Ag briefs: U.S. says March 1 'hard deadline' for trade with deal China
U.S. says March 1 'hard deadline' for trade deal with China
Unless U.S.-China trade talks wrap up successfully by March 1, new tariffs will be imposed, U.S. Trade Representative Robert Lighthizer said on Sunday, clarifying there is a “hard deadline” after a week of seeming confusion among President Donald Trump and his advisers.
“As far as I am concerned it is a hard deadline. When I talk to the president of the United States he is not talking about going beyond March,” said Lighthizer who made the comments on the CBS show “Face the Nation,” referring to Trump’s recent decision to delay new tariffs while talks proceed.
“The way this is set up is that at the end of 90 days, these tariffs will be raised,” said Lighthizer, who has been tapped to lead the talks and appeared to tamp down expectations that the negotiation period could be extended.
According to a Reuters report, in Beijing, foreign ministry spokesman Lu Kang said both countries’ economic and trade teams were “intensifying contacts and consultations”, when asked if China was sending a trade negotiation delegation to the United States this week.
“We hope both can earnestly, with joint efforts, put into effect the consensus reached by the two countries’ leaders at the Argentina meeting,” he told a daily news briefing.
Movie has cattle call for real cows, dairy need not apply
A film promotion organization in Cincinnati is holding a cattle call for actual cattle.
The nonprofit Film Cincinnati put out a vague call for a major motion picture Friday, saying it needed cows for a movie.
The Cincinnati Enquirer reports the request is specific about what types of cows are needed. Only non-milking brown and white cows need apply.
Film Cincinnati says the cows should also be human friendly, halter trained, and from the same herd. But it's unclear what movie is being filmed with the cows.
MORGAN HILL, CA
60 pregnant goats stolen from farm
A small businessman in Northern California is desperately searching for 60 pregnant goats stolen in an elaborate heist.
Brian Allen, owner of Green Goat Landscapers, tells the San Francisco Chronicle the herd was stolen from a field in Morgan Hill over the Thanksgiving holiday.
Allen says he left the goats and their guardian dog behind an electric fence so that they could feed on an abandoned driving range.
He says the thieves shut off the power to the electric fence, cut a hole through it and herded the goats into his trailer before driving off.
Allen says they probably distracted his 120-pound Anatolian shepherd guard dog with food. The trailer was later found but without goats.
Judge: Hog farm's lawsuit vs. state to continue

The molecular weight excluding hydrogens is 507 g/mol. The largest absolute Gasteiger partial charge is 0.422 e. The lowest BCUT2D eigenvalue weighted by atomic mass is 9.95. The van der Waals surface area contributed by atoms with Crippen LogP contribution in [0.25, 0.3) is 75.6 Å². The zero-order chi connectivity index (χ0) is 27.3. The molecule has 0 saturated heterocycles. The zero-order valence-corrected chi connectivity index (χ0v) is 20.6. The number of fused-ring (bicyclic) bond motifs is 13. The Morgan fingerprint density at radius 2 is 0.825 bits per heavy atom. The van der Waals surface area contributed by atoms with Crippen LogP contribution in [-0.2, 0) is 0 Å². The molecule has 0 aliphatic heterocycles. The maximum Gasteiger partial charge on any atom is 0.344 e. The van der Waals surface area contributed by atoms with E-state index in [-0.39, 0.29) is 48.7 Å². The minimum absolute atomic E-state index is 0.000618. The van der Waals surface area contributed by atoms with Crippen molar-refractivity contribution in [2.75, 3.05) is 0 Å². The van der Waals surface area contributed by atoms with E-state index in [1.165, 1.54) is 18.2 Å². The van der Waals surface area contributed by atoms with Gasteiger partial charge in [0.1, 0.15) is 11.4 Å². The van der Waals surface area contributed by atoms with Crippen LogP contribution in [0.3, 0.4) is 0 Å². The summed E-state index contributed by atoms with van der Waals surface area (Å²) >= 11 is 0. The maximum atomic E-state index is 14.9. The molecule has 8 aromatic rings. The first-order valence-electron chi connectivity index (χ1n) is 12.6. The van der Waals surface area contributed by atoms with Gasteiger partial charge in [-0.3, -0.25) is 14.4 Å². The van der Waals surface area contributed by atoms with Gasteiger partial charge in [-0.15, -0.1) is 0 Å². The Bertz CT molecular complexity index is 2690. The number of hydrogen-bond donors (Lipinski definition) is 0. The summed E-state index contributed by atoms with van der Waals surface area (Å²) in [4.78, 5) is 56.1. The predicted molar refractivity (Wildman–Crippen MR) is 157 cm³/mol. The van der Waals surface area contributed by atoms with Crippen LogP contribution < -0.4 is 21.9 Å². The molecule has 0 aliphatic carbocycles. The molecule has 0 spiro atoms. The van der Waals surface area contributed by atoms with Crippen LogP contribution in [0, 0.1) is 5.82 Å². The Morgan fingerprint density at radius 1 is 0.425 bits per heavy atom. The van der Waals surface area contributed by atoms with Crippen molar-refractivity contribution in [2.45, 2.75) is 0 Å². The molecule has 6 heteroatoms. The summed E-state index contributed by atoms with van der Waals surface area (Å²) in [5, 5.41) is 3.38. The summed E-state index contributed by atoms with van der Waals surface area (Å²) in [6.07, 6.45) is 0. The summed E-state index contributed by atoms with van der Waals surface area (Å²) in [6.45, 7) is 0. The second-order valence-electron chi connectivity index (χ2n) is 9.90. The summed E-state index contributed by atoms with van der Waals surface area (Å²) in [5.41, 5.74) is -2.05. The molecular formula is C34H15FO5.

A recent ruling has upheld an Arkansas hog farm's lawsuit against the state's environmental policy-making body over its permit application to operate near the Buffalo River.
The Baxter Bulletin reports that Newton County Circuit Judge John Putman on Friday denied the Arkansas Pollution and Ecology Commission's motion seeking to dismiss the lawsuit filed by C&H Hog Farms in Vendor.
The ruling says the court will continue to hear arguments in the case that argues the commission erred by failing to reverse the farm's January permit denial by the Arkansas Department of Environmental Quality.
The farm appealed the department's denial, but the commission sent the issue back to the department in August for further consideration.
The commission had argued that the lawsuit should be dismissed because the department issued a second permit denial Nov. 19, citing water quality issues.
Crab season delayed again
Oregon's Dungeness crab fishery will not open until at least Dec. 31 after testing by state fishery managers revealed crabs are still too low in meat yield in some areas of the coast.
The Daily Astorian reports the valuable commercial fishery traditionally opens on Dec. 1. In November, fishery managers announced the season would be delayed until mid-December because crabs were not plump enough.
The commercial Dungeness crab fishery is managed under a tri-state agreement between Washington state, Oregon and California. In early December, multiple areas within the region still did not meet the criteria for an opening, according to Oregon fishery managers.
Poultry producer expanding into GA's smallest county
Georgia-based poultry producer is expanding with a new facility planned for the state's smallest county.
Harrison Poultry Inc. recently began construction on a $70 million feed mill and hatchery in Taliaferro County. Gov. Nathan Deal's office announced the expansion, which the company says will create 102 jobs.
Deal's office said in a news release that the new facility will enable Harrison Poultry to add up to 165 new broiler houses and produce up to 18,000 tons of feed weekly.
Taliaferro County has roughly 1,700 total residents, the smallest population of any of Georgia's 159 counties. Harrison Poultry's new operation will be located in Crawfordville, about 55 miles west of Augusta.